Holocaust survivor Margot Friedländer has told MEPs that the memory of the Holocaust is "politically abused" at times.
The 100-year-old native German was speaking to European lawmakers in Brussels on International Holocaust Remembrance Day, where she warned that the historic massacre of millions is even sometimes "ridiculed and trampled on".
"The so-called Jewish Star," she added, "is shamelessly used today by new enemies of democracy to style themselves in public – and in the middle of a democracy - as victims. On a day like today, we must stand together so that the memory of the Holocaust remains true and is not abused by anyone."
The occasion on Thursday marked 77 years since the Auschwitz death camp was liberated on 27 January 1945.
Friedländer was herself caught and deported to the Theresienstadt concentration camp in what is now the Czech Republic.
She moved to the US in 1946, after her mother and brother were killed in Auschwitz, only to move back to Berlin in 2010.
In an interview with Euronews, the Holocaust survivor said that it's important to tell her story to remind people that it can always happen again.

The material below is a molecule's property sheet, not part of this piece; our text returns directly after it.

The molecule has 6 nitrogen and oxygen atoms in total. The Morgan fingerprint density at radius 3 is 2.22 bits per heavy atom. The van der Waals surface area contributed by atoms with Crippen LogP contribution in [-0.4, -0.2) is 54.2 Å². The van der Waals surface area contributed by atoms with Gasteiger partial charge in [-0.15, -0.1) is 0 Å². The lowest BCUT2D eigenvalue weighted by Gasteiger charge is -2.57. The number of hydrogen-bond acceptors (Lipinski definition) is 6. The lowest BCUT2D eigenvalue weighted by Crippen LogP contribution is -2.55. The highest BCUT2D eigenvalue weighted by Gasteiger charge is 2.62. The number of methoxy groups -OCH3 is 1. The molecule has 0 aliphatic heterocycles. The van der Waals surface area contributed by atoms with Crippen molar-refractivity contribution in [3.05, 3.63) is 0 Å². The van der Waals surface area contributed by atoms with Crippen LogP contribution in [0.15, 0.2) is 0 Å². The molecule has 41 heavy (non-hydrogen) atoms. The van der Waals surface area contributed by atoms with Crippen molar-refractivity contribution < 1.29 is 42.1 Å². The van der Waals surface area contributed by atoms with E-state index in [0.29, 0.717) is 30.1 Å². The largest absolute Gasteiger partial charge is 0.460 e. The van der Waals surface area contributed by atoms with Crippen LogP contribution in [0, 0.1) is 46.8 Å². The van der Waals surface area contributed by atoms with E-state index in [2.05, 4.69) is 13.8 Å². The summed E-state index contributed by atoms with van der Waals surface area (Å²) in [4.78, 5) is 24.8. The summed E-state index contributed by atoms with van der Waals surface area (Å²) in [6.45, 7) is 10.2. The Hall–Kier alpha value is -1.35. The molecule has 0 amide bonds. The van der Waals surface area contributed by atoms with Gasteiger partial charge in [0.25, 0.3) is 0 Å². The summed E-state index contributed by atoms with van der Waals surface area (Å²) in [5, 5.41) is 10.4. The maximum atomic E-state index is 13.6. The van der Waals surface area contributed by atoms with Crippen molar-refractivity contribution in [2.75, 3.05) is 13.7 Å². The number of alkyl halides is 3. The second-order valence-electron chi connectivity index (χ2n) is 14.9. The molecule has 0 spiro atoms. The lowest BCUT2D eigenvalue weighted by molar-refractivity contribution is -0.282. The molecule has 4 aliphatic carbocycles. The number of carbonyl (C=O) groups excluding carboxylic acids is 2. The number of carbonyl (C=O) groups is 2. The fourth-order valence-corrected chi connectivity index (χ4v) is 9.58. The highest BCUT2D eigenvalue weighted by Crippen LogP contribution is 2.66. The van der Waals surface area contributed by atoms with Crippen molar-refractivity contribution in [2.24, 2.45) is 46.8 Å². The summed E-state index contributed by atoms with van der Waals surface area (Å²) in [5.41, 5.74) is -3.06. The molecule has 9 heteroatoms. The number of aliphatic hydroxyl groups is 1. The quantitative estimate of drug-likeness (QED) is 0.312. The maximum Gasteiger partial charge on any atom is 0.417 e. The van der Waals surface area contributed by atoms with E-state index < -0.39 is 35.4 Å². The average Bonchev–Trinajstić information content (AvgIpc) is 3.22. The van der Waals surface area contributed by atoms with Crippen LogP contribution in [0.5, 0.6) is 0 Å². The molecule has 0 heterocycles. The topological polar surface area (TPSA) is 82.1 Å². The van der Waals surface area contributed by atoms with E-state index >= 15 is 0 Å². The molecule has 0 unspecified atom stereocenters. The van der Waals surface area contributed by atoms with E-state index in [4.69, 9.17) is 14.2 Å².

"It is very, very important because only if everybody knows what it was and that it can happen again is it important to be a human being," Friedländer said. "I tell them, I don't care if it is Christian blood, Jewish blood, Muslim blood - we are all human and we all have the same red blood. We are all the same. So, isn't it important to be human and to recognise people?"
She added that respect for all people is the key to combatting antisemitism and hate speech, while also warning people to be vigilant and not look away as they did back then.
European Council President Charles Michel was present at the ceremony, saying that the memory of the Holocaust must never be forgotten.
“We all have a special responsibility and a special duty and we are all the guardians of this memory," Michel said.